Much of Robert Hayden’s poetry reflects one man’s wrestling with the sway of poetic influence. His early verse echoes the themes and styles of many of his immediate forebears: Harlem Renaissance poets such as Langston Hughes and Countée Cullen, and American modernists such as Edna St. Vincent Millay and Hart Crane. The subjects of Hayden’s later poetry reflect his belief that African American poets need not focus exclusively on sociological study or on protest. Early mentors such as Hughes and Cullen guided Hayden through his years of apprenticeship and obscurity, and defended Hayden during his later successful years, when he was often upbraided by some black poets for being insufficiently political. Hayden’s persevering confidence in his poetic voice and learning inured him against such criticism.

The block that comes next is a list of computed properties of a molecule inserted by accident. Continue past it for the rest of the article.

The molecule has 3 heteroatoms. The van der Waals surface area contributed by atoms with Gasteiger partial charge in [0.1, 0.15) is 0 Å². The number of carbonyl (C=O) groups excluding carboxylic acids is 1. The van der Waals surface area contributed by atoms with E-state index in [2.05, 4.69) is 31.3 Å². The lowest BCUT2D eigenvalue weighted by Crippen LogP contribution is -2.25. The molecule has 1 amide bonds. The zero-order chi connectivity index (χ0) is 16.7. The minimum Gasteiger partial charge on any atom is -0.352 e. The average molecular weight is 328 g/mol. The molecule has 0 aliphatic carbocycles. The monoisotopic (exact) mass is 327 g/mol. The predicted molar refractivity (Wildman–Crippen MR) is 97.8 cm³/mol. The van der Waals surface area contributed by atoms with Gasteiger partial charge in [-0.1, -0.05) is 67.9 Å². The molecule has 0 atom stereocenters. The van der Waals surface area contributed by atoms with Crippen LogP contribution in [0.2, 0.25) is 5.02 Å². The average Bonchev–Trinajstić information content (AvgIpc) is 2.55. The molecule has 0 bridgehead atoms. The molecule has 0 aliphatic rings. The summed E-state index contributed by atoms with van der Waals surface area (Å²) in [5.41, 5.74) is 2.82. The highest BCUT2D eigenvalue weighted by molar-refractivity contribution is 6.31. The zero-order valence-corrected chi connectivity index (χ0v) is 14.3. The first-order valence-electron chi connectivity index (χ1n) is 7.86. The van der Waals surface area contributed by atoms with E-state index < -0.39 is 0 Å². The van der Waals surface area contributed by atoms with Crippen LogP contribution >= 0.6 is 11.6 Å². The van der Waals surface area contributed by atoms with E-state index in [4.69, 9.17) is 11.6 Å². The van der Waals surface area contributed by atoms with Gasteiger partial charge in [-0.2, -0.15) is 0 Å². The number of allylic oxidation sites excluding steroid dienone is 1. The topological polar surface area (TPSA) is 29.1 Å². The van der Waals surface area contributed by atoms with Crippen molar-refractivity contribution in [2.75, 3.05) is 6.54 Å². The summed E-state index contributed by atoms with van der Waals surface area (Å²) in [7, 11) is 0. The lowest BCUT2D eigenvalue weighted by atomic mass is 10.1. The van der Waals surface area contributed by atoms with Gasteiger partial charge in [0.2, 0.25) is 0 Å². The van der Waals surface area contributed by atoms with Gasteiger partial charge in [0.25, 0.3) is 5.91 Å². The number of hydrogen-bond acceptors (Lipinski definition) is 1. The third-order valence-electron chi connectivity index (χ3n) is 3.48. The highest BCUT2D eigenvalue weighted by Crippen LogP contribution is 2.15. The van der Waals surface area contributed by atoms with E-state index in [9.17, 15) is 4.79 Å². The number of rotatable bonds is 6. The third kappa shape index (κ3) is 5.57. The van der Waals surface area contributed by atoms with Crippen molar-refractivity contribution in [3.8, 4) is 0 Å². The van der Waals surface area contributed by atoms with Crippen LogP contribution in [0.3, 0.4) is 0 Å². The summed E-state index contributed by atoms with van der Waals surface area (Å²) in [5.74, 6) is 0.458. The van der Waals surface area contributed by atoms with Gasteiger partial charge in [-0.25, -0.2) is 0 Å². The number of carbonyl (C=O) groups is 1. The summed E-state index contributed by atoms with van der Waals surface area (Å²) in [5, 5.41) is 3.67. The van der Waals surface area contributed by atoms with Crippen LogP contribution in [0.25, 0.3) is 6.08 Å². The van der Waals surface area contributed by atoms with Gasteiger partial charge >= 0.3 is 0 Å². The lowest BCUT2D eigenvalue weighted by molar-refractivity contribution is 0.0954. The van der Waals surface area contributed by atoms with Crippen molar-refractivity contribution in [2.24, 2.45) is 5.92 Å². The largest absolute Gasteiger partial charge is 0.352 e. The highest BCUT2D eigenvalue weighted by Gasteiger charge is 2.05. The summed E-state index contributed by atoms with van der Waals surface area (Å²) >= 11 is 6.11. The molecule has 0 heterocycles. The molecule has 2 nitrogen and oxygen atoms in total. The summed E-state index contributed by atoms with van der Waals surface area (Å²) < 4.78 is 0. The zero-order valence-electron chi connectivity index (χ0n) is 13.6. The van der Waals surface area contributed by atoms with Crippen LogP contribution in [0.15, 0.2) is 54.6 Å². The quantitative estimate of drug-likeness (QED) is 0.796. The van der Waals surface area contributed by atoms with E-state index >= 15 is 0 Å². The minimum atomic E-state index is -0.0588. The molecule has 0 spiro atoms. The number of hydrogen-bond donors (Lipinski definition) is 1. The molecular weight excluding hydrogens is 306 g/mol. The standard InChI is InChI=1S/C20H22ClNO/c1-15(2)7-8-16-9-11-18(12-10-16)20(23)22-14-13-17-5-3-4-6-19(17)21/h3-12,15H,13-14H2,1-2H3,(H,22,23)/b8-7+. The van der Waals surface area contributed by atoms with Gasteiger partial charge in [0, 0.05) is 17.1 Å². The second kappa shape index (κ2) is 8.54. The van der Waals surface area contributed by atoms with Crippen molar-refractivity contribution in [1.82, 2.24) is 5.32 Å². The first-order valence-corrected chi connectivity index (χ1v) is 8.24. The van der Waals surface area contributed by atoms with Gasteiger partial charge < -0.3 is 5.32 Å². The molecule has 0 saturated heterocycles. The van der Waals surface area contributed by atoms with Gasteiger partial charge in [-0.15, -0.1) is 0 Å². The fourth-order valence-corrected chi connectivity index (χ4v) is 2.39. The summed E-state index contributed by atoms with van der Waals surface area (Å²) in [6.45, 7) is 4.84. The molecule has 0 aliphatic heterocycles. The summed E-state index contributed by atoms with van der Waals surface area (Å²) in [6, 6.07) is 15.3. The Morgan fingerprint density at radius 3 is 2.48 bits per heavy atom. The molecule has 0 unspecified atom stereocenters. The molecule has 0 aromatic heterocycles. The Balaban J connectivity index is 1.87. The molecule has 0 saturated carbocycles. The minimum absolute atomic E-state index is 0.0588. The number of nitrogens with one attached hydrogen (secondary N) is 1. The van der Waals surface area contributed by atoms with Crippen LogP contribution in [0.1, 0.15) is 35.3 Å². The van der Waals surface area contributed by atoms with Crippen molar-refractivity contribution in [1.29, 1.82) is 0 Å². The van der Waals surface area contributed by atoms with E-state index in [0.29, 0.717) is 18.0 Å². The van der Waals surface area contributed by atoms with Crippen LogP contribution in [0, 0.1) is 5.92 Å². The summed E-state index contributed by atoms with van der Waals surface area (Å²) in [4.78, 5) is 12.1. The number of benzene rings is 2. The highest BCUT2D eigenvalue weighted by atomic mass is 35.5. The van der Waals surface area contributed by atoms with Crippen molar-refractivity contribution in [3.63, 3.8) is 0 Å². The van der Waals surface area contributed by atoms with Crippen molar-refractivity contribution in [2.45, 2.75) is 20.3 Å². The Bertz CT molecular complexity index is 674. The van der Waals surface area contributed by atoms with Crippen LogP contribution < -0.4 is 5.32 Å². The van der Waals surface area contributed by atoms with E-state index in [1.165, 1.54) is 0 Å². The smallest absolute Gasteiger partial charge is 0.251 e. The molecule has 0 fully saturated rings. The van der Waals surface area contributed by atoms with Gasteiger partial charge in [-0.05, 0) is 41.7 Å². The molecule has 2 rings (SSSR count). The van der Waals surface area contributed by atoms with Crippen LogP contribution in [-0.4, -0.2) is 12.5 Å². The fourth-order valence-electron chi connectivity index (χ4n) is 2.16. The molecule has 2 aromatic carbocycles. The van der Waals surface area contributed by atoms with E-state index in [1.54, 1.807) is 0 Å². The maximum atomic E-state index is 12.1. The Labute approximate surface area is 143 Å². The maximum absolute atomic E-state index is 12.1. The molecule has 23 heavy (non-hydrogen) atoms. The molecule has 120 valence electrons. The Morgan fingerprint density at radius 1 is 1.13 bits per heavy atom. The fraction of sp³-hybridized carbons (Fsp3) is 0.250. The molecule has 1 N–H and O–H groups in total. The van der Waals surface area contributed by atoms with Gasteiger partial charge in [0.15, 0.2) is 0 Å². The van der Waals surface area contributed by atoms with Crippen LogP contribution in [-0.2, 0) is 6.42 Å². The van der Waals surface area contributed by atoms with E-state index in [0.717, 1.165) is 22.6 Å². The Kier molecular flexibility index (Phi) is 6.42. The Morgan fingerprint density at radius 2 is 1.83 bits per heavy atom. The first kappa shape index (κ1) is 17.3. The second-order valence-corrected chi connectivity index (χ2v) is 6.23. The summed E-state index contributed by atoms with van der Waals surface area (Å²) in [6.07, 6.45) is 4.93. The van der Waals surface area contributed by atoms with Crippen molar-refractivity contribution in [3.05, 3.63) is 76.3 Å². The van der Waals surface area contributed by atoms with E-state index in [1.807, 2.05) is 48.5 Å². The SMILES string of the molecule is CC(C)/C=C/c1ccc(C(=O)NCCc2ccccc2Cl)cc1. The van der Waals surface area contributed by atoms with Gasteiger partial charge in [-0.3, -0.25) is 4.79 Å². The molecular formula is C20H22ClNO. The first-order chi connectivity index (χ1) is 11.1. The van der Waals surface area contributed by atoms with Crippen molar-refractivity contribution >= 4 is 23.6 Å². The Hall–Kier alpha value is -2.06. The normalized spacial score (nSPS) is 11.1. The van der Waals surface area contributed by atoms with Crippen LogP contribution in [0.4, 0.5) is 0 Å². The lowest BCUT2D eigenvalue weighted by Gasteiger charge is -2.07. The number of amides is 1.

Throughout most of his career as a poet, from the publication of Heart-Shape in the Dust to that of his breakthrough book, Selected Poems, Hayden was sustained by academic work—heavy teaching loads and an occasionally funded research project—more than he was by popular acclaim. Working in the 1930’s and 1940’s as a researcher for the Federal Writers’ Project, and in various university libraries, Hayden found the historical material for some of his most celebrated poems. Interested especially in the motivations of rebellious slaves, Hayden in “The Ballad of Nat Turner” imagines Turner’s almost sympathetic understanding...
(The entire section is 512 words.)